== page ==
Synopses & Reviews
The Battle of Petersburg was the culmination of the Virginia Overland campaign, which pitted the Army of the Potomac, led by Ulysses S. Grant and George Gordon Meade, against Robert E. Leeandrsquo;s Army of Northern Virginia. In spite of having outmaneuvered Lee,and#160;after three days of battle in which the Confederates at Petersburg were severely outnumbered, Union forces failed to take the city, and their final, futile attack on the fourth day only added to already staggering casualties. By holding Petersburg against great odds, the Confederacy arguably won its last great strategic victory of the Civil War.
In The Battle of Petersburg, June 15andndash;18, 1864, Sean Michael Chick takes an in-depth look at an important battle often overlooked by historians and offers aand#160;new perspective on why the Army of the Potomacandrsquo;s leadership, from Grant down to his corps commanders, could not win a battle in which they held colossal advantages. He also discusses the battleandrsquo;s wider context, including politics, memory, and battlefield preservation. Highlights include the role played by African American soldiers on the first day and a detailed retelling of the famed attack of the First Maine Heavy Artillery, which lost more men than any other Civil War regiment in a single battle. In addition, the book has a fresh and nuanced interpretation of the generalships of Grant, Meade, Lee, P. G. T. Beauregard, and William Farrar Smith during this critical battle.
"McPherson, professor emeritus of Princeton and dean of Civil War historians, enhances our knowledge with this history of the conflict's naval aspects. As definitive as it is economical, the work establishes beyond question the decisive contributions of maritime power to Union victory. The Confederate Navy, though materially outnumbered tenfold, was technologically advanced in such fields as mines and ironclads. Its commerce raiders devastated Union merchant shipping. Nevertheless, on the sea, along the coasts, and on the inland river systems, the North's warships and landing parties independently achieved politically and strategically important victories: Port Royal, S.C., and Fort Henry, Tenn., Memphis and New Orleans. The fleet synergized with the army in combined operations from North Carolina to the Mississippi River and Texas. The Union Navy established and sustained a blockade without which 'the Confederacy might well have prevailed,' These achievements were above all a product of pragmatism. From Secretary of the Navy Gideon Welles, through admirals like David Farragut and D.D. Porter, to the seamen and rivermen who joined for the duration, the Union Navy designed ships and developed doctrines to fit circumstances. Not everything worked. But as McPherson indisputably shows, the Civil War's outcome was in good part shaped by Northern naval power A Main Selection of the History Book Club and a selection of the Military Book Club, BOMC, and BOMC2 online, (Sept.)" Publishers Weekly (Starred Review) Copyright PWxyz, LLC. All rights reserved.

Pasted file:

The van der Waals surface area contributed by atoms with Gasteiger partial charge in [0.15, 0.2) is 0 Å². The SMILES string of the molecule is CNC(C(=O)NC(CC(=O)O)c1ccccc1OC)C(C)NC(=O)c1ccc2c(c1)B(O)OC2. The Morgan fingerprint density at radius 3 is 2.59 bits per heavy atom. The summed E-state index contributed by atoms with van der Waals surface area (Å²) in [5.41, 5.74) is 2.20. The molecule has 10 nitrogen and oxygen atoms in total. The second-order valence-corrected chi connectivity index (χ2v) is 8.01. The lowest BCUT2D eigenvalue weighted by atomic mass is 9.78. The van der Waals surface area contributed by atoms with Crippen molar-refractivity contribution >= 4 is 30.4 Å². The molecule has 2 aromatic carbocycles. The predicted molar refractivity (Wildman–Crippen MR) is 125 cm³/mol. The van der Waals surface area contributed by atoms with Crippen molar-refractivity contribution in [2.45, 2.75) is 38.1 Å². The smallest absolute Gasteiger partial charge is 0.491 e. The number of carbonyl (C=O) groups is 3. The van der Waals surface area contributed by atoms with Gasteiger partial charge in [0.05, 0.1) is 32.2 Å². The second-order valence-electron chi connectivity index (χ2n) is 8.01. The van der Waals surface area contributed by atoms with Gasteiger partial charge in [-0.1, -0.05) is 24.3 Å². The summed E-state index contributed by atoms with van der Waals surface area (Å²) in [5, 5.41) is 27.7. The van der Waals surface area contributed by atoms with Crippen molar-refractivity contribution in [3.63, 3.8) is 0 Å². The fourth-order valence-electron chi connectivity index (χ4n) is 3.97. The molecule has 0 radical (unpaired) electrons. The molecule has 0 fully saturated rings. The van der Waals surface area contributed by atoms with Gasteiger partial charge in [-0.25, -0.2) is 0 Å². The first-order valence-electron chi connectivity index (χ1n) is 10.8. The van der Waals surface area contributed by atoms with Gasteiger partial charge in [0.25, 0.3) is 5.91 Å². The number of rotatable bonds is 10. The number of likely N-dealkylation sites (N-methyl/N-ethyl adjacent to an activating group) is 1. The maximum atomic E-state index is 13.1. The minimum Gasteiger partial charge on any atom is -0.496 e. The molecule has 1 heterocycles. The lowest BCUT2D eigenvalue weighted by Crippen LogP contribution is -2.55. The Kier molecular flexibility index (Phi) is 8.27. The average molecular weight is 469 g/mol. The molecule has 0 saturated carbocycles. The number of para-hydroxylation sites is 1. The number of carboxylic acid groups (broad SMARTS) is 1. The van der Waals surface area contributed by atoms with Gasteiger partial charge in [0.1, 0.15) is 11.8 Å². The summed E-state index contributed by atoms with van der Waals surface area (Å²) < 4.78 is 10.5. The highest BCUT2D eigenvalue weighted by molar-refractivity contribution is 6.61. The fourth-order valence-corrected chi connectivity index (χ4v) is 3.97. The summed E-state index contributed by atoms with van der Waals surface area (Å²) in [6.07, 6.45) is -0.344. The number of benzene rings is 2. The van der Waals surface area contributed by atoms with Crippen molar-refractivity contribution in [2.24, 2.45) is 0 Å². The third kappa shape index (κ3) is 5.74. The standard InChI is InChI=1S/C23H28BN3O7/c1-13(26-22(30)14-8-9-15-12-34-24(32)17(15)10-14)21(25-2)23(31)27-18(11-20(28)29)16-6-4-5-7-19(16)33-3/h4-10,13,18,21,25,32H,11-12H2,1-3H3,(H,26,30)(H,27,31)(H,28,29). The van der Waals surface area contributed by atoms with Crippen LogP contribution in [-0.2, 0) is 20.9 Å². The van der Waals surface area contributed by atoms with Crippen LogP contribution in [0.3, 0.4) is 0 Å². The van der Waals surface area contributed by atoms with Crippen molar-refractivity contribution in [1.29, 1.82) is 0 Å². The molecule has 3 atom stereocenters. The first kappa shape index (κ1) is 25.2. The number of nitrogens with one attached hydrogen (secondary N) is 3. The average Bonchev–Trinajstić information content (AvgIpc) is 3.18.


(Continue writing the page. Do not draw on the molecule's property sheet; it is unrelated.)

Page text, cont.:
Although previously undervalued for their strategic impact because the represented only a small percentage of total forces, the Union and Confederate navies were crucial to the outcome of the Civil War. In War on the Waters
, James M. McPherson has crafted an enlightening, at times harrowing, and ultimately thrilling account of the war's naval campaigns and their military leaders.
McPherson recounts how the Union navy's blockade of the Confederate coast, leaky as a sieve in the war's early months, became increasingly effective as it choked off vital imports and exports. Meanwhile, the Confederate navy, dwarfed by its giant adversary, demonstrated daring and military innovation. Commerce raiders sank Union ships and drove the American merchant marine from the high seas. Southern ironclads sent several Union warships to the bottom, naval mines sank many more, and the Confederates deployed the world's first submarine to sink an enemy vessel. But in the end, it was the Union navy that won some of the war's most important strategic victories--as an essential partner to the army on the ground at Fort Donelson, Vicksburg, Port Hudson, Mobile Bay, and Fort Fisher, and all by itself at Port Royal, Fort Henry, New Orleans, and Memphis.
When Gen. Robert E. Lee fled from Petersburg and Richmond, Virginia, in April 1865, many observers did not realize that the Civil War had reached its nadir. A large number of Confederates, from Jefferson Davis down to the rank-and-file, were determined to continue fighting. Though Union successes had nearly extinguished the Confederacyand#8217;s hope for an outright victory, the South still believed it could force the Union to grant a negotiated peace that would salvage some of its war aims. As evidence of the Confederacyand#8217;s determination, two major Union campaigns, along with a number of smaller engagements, were required to quell the continued organized Confederate military resistance.
In Spring 1865 Perry D. Jamieson juxtaposes for the first time the major campaign against Lee that ended at Appomattox and Gen. William T. Shermanand#8217;s march north through the Carolinas, which culminated in Gen. Joseph E. Johnstonand#8217;s surrender at Bennett Place. Jamieson also addresses the efforts required to put down armed resistance in the Deep South and the Trans-Mississippi. As both sides fought for political goals following Leeand#8217;s surrender, these campaigns had significant consequences for the political-military context that shaped the end of the war as well as Reconstruction.
About the Author
Perry D. Jamieson is senior historian emeritus of the U.S. Air Force. He is the coauthor of Attack and Die: Civil War Military Tactics and the Southern Heritage and the author of Crossing the Deadly Ground: United States Army Tactics, 1865and#8211;1899.